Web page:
Posts Tagged Ownership
The Department of Trade and Industry has for the very first time defended its policies on B-BBEE by lashing out at Solidarity. This is of course very good news from an empowerment perspective because the DTI has now shown clear support for this policy and an intention to implement it correctly. A lot of credit can be given to the DTI for taking this very important step.
The Department of Trade and Industry (the dti), has noted media reports
regarding the findings of trade union Solidarity research that Black
Economic Empowerment (BEE) has led to a remarkable increase in black
ownership on the Johannesburg Stock Exchange (JSE), as well as ownership
of insurance policies.
the dti is particularly concerned about these reports, as they do not
address the issue of direct ownership which is critical when measuring,
the level of transformation.
Department’s BEE Chief Director Ms Nomonde Mesatywa, says it appears
that the survey focuses on measuring indirect ownership through pension
funds, medical schemes and insurance polices, etc.
According to her, unlike the finding of Solidarity, government has
conceded a maximum of 40% in terms of measuring indirect ownership.
“In relation to the Solidarity findings of 23.8% it is still far
below the 40% mark in terms of the Mandated Investments Exclusion
Principle, where 15% of direct ownership (unencumbered) is still
required. The actual direct ownership in the JSE listed companies is
still encumbered; therefore it is premature to suggest that the
implementation of BEE has contributed more to the development and
promotion of a black middleclass than is recognized” she said.
Mesatywa added that BBBEE is about more than just ownership of the JSE
and that other elements need to be considered.
“We need to consider the other elements like employment equity,
skills development, Enterprise Development, Procurement etc as well. The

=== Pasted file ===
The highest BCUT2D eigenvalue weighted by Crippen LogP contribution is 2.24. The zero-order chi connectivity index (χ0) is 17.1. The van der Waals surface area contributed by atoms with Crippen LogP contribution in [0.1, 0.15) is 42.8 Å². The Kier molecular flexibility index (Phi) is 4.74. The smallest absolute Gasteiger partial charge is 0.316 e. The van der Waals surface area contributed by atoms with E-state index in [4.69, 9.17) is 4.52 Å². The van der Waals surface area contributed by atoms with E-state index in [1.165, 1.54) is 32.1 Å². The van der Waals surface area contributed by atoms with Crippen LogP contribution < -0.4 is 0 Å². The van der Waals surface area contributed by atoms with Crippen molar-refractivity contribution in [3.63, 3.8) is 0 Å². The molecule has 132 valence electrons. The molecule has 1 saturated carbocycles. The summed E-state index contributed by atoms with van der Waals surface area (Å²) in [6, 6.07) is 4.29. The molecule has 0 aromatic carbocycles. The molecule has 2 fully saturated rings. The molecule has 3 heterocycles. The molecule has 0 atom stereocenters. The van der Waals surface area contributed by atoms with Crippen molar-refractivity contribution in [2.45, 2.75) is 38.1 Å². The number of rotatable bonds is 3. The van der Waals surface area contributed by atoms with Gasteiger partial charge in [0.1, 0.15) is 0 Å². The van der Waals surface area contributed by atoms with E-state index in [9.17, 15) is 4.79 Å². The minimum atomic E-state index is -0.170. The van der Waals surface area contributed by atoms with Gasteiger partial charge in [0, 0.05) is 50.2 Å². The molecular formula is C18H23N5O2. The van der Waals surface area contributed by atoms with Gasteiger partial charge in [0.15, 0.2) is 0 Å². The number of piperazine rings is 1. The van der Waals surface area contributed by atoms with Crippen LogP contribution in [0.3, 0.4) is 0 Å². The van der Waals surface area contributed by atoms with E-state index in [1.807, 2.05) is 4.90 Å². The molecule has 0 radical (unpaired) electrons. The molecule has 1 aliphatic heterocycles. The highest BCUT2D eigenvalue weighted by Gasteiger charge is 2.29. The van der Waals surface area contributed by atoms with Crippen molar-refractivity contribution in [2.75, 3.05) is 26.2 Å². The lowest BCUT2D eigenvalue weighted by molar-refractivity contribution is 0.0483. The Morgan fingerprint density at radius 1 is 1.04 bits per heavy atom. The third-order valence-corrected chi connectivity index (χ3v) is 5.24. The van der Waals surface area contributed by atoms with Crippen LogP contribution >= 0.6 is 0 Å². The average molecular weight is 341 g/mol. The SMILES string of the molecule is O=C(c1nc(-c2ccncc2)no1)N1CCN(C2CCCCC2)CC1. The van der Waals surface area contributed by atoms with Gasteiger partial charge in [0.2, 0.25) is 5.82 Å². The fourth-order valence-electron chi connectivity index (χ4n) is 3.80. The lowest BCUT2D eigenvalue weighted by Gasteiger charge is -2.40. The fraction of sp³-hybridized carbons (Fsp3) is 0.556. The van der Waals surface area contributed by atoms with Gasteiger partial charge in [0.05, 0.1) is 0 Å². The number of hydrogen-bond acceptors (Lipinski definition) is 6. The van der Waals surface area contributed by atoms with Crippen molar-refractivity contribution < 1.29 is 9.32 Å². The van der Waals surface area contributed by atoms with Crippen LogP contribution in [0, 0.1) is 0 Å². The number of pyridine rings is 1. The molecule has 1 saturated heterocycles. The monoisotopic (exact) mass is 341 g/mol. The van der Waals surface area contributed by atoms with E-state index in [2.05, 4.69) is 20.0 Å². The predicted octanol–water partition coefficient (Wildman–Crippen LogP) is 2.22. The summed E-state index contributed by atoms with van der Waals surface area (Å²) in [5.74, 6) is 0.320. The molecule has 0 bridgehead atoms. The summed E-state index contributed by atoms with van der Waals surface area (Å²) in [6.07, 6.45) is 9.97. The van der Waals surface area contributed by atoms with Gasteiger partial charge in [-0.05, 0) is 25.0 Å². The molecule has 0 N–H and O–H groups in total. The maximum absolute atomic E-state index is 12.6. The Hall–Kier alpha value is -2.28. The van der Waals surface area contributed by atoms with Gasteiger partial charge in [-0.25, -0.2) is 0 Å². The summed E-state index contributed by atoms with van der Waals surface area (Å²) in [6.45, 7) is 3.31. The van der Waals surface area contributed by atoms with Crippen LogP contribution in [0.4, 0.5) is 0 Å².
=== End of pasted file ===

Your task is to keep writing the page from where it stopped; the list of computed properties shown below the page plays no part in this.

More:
effective implementation of B-BBEE must be measured holistically by
utilizing the Balance Scorecard of Codes of Good Practice, thus a
research on one element can not presuppose that there has been
sufficient empowered and that the lives of black people across the
spectrum has significantly improved”
Last month at the inauguration of BBBEE Advisory, Deputy President
Kgalema Motlanthe, said that the pace of transformation has been
painfully slow. This statement has been amplified by the recent study
commissioned by Business Unity SA which revealed equality in the upper
echelons of corporate SA has not yet been achieved, as Blacks and women
continue to be under-represented in all directorships and top executive
leadership positions of the JSE-listed companies.
The department is in a process of doing a follow-up on the BBBEE
baseline study that was done for 2007/8 in measure the impact of BBBEE
three years post the gazetting of the Codes of Good Practice.
It makes no sense from the way it sounds but it does exist, there are blacks that are literally regarded as non-blacks in Broad-Based Black Economic Empowerment. A black person as defined in the Codes of Good Practice includes Africans, Coloureds, Indians and Chinese. Such a person should be a South African citizen by birth or descent, by naturalization before the 27th April 1994 or if the person became a citizen after 27th April 1994, but who because of the Apartheid Policy in place at the time, would have been entitled to acquire citizenship by naturalization prior to that date.
This is particularly important to note when calculating points for Ownership, Management Control, Employment Equity, Skills Development, Enterprise Development and Socio-Economic Development. Therefore in calculating BEE points, a measured entity may not claim points for a black person who does not qualify under the definition given in the first paragraph.
To put this in perspective, a measured entity that donates food, blankets or provides health care support in some way to black people who are foreigners in a refugee camp can not claim such an initiative to score Socio-Economic Development points. It also goes to an enterprise that is 100% black foreign owned, it couldn’t be used as an Enterprise Development beneficiary from a BEE viewpoint and it applies to Employment Equity as well as Skills Development.
This is an important aspect of BEE to take note of. Not all black people are black.